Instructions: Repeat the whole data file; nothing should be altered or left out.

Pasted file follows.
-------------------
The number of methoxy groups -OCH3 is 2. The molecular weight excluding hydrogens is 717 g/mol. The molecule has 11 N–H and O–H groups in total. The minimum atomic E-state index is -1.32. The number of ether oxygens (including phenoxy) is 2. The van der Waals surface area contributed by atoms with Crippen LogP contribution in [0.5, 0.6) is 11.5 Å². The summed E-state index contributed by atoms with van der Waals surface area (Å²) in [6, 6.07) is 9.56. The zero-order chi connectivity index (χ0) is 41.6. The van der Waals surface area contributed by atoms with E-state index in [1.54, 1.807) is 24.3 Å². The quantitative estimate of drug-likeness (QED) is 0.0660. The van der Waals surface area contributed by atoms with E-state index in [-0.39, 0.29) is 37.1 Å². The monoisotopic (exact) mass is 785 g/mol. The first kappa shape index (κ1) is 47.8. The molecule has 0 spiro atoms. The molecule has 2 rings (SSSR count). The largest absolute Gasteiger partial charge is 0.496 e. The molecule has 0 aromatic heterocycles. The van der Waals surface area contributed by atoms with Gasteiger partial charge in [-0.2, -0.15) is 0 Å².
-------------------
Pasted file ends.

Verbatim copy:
The number of methoxy groups -OCH3 is 2. The molecular weight excluding hydrogens is 717 g/mol. The molecule has 11 N–H and O–H groups in total. The minimum atomic E-state index is -1.32. The number of ether oxygens (including phenoxy) is 2. The van der Waals surface area contributed by atoms with Crippen LogP contribution in [0.5, 0.6) is 11.5 Å². The summed E-state index contributed by atoms with van der Waals surface area (Å²) in [6, 6.07) is 9.56. The zero-order chi connectivity index (χ0) is 41.6. The van der Waals surface area contributed by atoms with E-state index in [1.54, 1.807) is 24.3 Å². The quantitative estimate of drug-likeness (QED) is 0.0660. The van der Waals surface area contributed by atoms with E-state index in [-0.39, 0.29) is 37.1 Å². The monoisotopic (exact) mass is 785 g/mol. The first kappa shape index (κ1) is 47.8. The molecule has 0 spiro atoms. The molecule has 2 rings (SSSR count). The largest absolute Gasteiger partial charge is 0.496 e. The molecule has 0 aromatic heterocycles. The van der Waals surface area contributed by atoms with Gasteiger partial charge in [-0.2, -0.15) is 0 Å².